The occasion for learning this was this profile for the paper of record, and the occasion for the profile is Burstein's role in Roundabout's revival of Lanford Wilson's bittersweet two-hander Talley's Folly. The part follows extremely closely on the heels of his very different supporting turn in Sher's exquisitely staged Golden Boy; indeed, this is shaping up to be a non-musical season for the versatile Burstein

“I’ve got the drama bug — I wanted to feed my play side again,” said Mr. Burstein while walking to dinner, past the former midtown site of his alma mater, La Guardia Performing Arts High School, as well as the Broadway theaters he’s worked in since the early 1990s.

Those Broadway credits didn’t come until he’d had a similar self-imposed furlough from musical theater. Though he’d gotten his Equity card doing musical summer stock in the 1980s, “I never particularly thought of myself as a musical actor,” he said. So he got an MFA in acting from the University of California, San Diego, which landed him the agent he still has today, Philip Adelman.

“You could tell even in his grad showcase that he was touched by genius,” said Mr. Adelman in a phone interview. But genius isn’t always an easy sell.

“He’s uncategorizable,” admitted Mr. Adelman, who in addition to stage roles has landed Mr. Burstein work on HBO’s “Boardwalk Empire” and in several independent films. “The blessing and the challenge of being as unique as Danny is that there isn’t any identifiable slot for him. The perfect role wasn’t going to present itself, but there are so many roles he could do.”

Such is the character actor’s lot, but Mr. Burstein has embraced it with a vengeance.
RTWT here.

Feb 5, 2013

The Show Records Must Go On

Theater-related blogging has been light here, I'll confess. That's because whatever bloggy energies I have have been redirected to my music blog, where I've been revisiting formative albums in their entirety for about two months straight; meanwhile, my theater-related writing has been confined, if that's the word, to my day job and several freelance assignments.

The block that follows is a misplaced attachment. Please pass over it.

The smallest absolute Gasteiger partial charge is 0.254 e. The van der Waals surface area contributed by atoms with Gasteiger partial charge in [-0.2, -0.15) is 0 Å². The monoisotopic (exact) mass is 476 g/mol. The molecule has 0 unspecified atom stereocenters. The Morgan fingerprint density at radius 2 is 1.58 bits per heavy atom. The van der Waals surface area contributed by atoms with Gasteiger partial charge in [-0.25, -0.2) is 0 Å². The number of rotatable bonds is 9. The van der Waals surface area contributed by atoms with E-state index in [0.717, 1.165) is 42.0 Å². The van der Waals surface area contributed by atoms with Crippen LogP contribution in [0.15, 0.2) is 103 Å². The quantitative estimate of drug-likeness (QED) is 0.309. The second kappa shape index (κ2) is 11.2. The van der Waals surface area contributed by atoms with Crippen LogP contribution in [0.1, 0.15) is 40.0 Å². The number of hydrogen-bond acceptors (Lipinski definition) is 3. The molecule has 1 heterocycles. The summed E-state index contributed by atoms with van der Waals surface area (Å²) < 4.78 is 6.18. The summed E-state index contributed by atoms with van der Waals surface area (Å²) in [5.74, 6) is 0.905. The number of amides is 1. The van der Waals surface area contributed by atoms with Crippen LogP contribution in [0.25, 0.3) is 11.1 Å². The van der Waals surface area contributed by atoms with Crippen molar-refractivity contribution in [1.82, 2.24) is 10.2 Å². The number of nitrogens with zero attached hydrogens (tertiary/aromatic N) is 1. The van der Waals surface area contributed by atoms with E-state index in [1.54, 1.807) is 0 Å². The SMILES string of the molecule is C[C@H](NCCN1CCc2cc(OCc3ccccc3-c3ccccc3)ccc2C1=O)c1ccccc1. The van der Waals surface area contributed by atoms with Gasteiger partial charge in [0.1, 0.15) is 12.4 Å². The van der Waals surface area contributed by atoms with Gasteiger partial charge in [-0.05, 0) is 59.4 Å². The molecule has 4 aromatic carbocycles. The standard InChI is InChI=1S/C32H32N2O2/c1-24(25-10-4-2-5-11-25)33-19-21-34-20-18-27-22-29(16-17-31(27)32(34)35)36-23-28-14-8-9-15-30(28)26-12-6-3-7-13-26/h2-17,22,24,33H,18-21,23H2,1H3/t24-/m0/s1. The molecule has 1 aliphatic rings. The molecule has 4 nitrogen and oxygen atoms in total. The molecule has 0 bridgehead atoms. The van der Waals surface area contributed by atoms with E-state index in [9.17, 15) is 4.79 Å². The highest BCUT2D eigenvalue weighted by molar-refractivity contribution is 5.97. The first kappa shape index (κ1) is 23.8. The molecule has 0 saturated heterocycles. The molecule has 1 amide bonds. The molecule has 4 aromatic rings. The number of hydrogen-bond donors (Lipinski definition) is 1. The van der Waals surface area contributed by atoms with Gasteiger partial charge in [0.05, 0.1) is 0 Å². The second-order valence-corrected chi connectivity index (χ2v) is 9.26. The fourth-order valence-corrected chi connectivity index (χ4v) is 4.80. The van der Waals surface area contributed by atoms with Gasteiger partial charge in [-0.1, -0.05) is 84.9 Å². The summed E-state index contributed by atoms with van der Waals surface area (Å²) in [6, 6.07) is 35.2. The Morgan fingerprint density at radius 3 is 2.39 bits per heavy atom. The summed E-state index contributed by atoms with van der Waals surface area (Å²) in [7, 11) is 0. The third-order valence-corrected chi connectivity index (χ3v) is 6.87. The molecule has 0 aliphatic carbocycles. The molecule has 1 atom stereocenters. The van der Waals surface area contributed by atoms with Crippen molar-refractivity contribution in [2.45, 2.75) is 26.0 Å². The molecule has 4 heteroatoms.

Those formative albums do, of course, include some show records; though so far I've considered just two Broadway offerings, Fiddler on the Roof (and that in its film version) and Pacific Overtures, and two 20th-century operas (Turn of the Screw and Threepenny)--I'd almost count Tom Waits' Nighthawks at the Diner as a show record (though not Bowie's Ziggy Stardust film soundtrack)--there will be more. And there will be tears.

Feb 4, 2013

The Ringtone of Self-Hatred

Loved this anecdote from Julie Crosby, artistic director of the Women's Project: At a recent performance of Bethany (which, by the way, I can't recommend highly enough, as much for the taut, surprising writing of Laura Marks as for the searingly alert, ultimately moving lead turn by America Ferrera): A woman at a recent performance let her cellphone ring twice in the last two minutes of the show, then answered it as she noticeably walked out of the theater. Apparently she was heard telling the person who called that the play wasn't over yet. Oops.

The best part: Crosby approached her and told her, "That was very disruptive." The woman's response: "There's a lot about my life I don't like." What a wonderfully all-purpose excuse for bad behavior.